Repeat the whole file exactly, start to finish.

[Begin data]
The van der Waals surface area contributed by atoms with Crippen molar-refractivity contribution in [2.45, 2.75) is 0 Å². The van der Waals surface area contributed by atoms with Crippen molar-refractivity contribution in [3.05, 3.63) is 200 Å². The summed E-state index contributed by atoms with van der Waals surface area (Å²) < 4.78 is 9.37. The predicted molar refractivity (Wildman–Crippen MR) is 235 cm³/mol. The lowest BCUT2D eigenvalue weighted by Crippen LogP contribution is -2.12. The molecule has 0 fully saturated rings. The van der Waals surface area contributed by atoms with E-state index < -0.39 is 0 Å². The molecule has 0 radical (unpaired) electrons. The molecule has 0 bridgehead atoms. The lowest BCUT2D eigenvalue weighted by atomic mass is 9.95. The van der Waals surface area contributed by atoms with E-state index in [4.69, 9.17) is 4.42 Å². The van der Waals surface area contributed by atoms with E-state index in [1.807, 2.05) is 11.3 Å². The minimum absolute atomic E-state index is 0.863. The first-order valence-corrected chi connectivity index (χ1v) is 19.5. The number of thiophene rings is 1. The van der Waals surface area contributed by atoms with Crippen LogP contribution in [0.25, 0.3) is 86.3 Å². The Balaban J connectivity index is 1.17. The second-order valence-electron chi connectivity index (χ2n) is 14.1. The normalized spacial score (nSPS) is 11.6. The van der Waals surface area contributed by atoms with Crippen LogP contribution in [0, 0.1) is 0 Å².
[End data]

The van der Waals surface area contributed by atoms with Crippen molar-refractivity contribution in [2.45, 2.75) is 0 Å². The van der Waals surface area contributed by atoms with Crippen molar-refractivity contribution in [3.05, 3.63) is 200 Å². The summed E-state index contributed by atoms with van der Waals surface area (Å²) < 4.78 is 9.37. The predicted molar refractivity (Wildman–Crippen MR) is 235 cm³/mol. The lowest BCUT2D eigenvalue weighted by Crippen LogP contribution is -2.12. The molecule has 0 fully saturated rings. The van der Waals surface area contributed by atoms with E-state index < -0.39 is 0 Å². The molecule has 0 radical (unpaired) electrons. The molecule has 0 bridgehead atoms. The lowest BCUT2D eigenvalue weighted by atomic mass is 9.95. The van der Waals surface area contributed by atoms with E-state index in [4.69, 9.17) is 4.42 Å². The van der Waals surface area contributed by atoms with E-state index in [1.807, 2.05) is 11.3 Å². The minimum absolute atomic E-state index is 0.863. The first-order valence-corrected chi connectivity index (χ1v) is 19.5. The number of thiophene rings is 1. The van der Waals surface area contributed by atoms with Crippen LogP contribution in [0.25, 0.3) is 86.3 Å². The Balaban J connectivity index is 1.17. The second-order valence-electron chi connectivity index (χ2n) is 14.1. The normalized spacial score (nSPS) is 11.6. The van der Waals surface area contributed by atoms with Crippen LogP contribution in [0, 0.1) is 0 Å².